Refinement of the antecedent conditions that evoke filtering. Optimal filtering strategies work because they know what to look for in the first place. This is what we call antecedents. If a filtering strategy needs improvement, the antecedent stimuli that it detects needs further refinement and definition. The basic behavioral concept of stimulus discrimination is relevant here. In layman’s terms, stimulus discrimination can be thought of as a simple if/then statement – “If a stimulus has x qualities, then y response is appropriate.” Such refinement can be facilitated with the performance-based incentives mentioned above.
Delay the availability of live stream recordings. While nearly anyone can record anything they see on their computer, a significant delay between a live broadcast and its availability as a shareable recording could help reduce the degree to which graphic recordings are spread. While the recording is delayed, it could be run through content filters to pick up anything suspicious. Behaviorally, the delay places time between an act (live streaming) and a potentially reinforcing consequence (greater ability to share the content and receive attention).
Incentivizing an online culture of prevention. A classic behavior change strategy involves taking a reinforcer and applying it to an alternative, more adaptive act. In the case of sharing provocative content, the primary reinforcer is attention. But if you could take that same outcome and link it to an alternative behavior, you can see similar effects. Incentivizing a culture of prevention entails two things – making it as easy as possible for regular social media users to have a role in screening and preventing content, and incentivizing their behavior of doing so. Remember, it is one thing to have the ability to do something, and another thing to actually have the motivation to do it. How cool would it be to have the ability to share a badge you earned on social media that said “I helped prevent the spread of hate”?
The main purpose here was to build a general framework and suggest broad areas to guide future preventative work. At the heart of the problem is behavior and the situations in which it occurs. In this case, it can be addressed from multiple angles. How do you think these issues should be addressed? Let us know in the comments below, and be sure to subscribe to bSci21 via email to receive the latest articles directly to your inbox!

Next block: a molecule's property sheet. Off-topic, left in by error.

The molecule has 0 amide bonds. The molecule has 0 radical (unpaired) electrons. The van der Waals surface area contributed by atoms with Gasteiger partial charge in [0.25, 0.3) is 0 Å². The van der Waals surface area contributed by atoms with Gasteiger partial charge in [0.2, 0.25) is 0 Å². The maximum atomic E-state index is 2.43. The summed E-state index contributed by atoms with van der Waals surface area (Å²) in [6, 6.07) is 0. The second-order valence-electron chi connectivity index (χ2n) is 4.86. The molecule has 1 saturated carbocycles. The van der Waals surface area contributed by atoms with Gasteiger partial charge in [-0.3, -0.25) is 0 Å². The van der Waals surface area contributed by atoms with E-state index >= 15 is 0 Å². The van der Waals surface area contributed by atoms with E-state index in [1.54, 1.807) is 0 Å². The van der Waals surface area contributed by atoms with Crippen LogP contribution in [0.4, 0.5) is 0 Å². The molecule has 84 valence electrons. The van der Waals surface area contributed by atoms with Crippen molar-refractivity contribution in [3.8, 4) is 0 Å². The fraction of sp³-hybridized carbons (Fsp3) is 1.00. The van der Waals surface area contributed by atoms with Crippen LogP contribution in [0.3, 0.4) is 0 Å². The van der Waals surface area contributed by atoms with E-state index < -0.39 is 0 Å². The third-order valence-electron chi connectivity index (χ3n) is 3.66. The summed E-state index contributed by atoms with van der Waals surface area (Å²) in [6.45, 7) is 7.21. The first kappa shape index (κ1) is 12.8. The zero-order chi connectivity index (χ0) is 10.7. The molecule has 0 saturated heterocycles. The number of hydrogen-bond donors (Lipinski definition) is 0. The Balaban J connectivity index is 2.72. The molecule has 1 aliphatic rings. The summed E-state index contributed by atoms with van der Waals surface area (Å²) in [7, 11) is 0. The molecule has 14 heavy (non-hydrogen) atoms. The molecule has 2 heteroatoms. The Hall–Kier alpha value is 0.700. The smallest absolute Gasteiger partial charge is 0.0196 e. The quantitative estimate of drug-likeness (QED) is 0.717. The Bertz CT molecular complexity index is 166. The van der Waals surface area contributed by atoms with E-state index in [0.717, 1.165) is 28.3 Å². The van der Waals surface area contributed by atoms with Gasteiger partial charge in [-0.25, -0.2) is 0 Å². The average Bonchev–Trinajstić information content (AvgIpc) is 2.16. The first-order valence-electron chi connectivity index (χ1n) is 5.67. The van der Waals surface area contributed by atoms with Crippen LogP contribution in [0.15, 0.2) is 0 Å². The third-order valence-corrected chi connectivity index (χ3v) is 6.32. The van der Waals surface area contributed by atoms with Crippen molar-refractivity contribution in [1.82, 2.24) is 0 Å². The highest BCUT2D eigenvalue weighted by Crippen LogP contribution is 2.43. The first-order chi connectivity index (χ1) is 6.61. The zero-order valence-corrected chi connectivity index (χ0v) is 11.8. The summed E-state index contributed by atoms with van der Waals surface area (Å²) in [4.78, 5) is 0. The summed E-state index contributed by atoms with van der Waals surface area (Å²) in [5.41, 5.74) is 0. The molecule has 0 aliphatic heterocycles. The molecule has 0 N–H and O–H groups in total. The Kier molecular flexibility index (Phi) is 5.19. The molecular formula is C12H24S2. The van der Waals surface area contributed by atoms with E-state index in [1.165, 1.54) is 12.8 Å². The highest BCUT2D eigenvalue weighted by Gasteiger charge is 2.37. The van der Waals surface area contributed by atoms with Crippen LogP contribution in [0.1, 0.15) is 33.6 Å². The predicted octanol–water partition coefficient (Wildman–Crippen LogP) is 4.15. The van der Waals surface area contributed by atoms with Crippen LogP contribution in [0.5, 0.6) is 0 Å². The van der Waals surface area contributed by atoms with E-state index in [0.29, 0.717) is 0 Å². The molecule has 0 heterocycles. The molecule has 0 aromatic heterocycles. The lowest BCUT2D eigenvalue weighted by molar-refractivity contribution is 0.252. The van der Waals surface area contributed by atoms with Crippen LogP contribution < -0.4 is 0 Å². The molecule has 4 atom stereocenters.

Todd A. Ward, PhD, BCBA-D is a science writer, social philosopher, behavioral systems analyst, and the President and Founder of bSci21Media, LLC, which aims to connect behavioral science to the world in an engaging, non-academic way. Dr. Ward received his PhD in behavior analysis from the University of Nevada, Reno under Dr. Ramona Houmanfar. He has served as a Guest Associate Editor of the Journal of Organizational Behavior Management, and as an Editorial Board member of Behavior and Social Issues. His publications follow a theme of behavioral systems analysis, organizational performance, theory & philosophy, and language & cognition. He has also provided ABA services to children and adults with various developmental disabilities in day centers, in-home, residential, and school settings, and previously served as Faculty Director of Behavior Analysis Online at the University of North Texas. Dr. Ward can be reached at [email protected]
A reactive strategy to these mass shootings, which could act as an antecedent strategy for future mass shootings, is for media outlets to NOT publish or give attention to manifestos or give any attention to the shooter, as it appears that most of these shootings are done to support a “cause”, or to give attention to some form of injustice the shooter perceives to be occurring in our society. If we silence or take away the platform “world wide media attention” to their cause, this MAY deter these shootings from taking place.